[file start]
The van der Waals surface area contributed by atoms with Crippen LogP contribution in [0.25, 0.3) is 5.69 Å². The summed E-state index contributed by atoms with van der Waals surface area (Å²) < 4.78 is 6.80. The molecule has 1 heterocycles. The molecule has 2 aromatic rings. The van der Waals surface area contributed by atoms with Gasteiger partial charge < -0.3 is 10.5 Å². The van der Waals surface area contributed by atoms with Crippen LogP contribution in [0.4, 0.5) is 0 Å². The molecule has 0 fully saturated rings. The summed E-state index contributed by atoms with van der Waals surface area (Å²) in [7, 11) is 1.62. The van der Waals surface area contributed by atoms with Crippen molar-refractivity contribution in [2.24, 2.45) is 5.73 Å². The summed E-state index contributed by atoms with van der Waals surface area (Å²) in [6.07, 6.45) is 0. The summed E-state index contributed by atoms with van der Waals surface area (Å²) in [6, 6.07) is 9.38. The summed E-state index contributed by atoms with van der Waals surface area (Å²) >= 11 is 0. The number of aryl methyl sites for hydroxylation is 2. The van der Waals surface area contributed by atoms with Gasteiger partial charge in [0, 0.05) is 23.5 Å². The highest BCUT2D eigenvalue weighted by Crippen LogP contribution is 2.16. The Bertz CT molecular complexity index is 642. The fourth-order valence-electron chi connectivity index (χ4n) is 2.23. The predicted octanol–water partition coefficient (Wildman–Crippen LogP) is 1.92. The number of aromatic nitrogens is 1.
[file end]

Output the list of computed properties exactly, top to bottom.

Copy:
The van der Waals surface area contributed by atoms with Crippen LogP contribution in [0.25, 0.3) is 5.69 Å². The summed E-state index contributed by atoms with van der Waals surface area (Å²) < 4.78 is 6.80. The molecule has 1 heterocycles. The molecule has 2 aromatic rings. The van der Waals surface area contributed by atoms with Gasteiger partial charge < -0.3 is 10.5 Å². The van der Waals surface area contributed by atoms with Crippen LogP contribution in [0.4, 0.5) is 0 Å². The molecule has 0 fully saturated rings. The summed E-state index contributed by atoms with van der Waals surface area (Å²) in [7, 11) is 1.62. The van der Waals surface area contributed by atoms with Crippen molar-refractivity contribution in [2.24, 2.45) is 5.73 Å². The summed E-state index contributed by atoms with van der Waals surface area (Å²) in [6.07, 6.45) is 0. The summed E-state index contributed by atoms with van der Waals surface area (Å²) in [6, 6.07) is 9.38. The summed E-state index contributed by atoms with van der Waals surface area (Å²) >= 11 is 0. The number of aryl methyl sites for hydroxylation is 2. The van der Waals surface area contributed by atoms with Gasteiger partial charge in [0, 0.05) is 23.5 Å². The highest BCUT2D eigenvalue weighted by Crippen LogP contribution is 2.16. The Bertz CT molecular complexity index is 642. The fourth-order valence-electron chi connectivity index (χ4n) is 2.23. The predicted octanol–water partition coefficient (Wildman–Crippen LogP) is 1.92. The number of aromatic nitrogens is 1.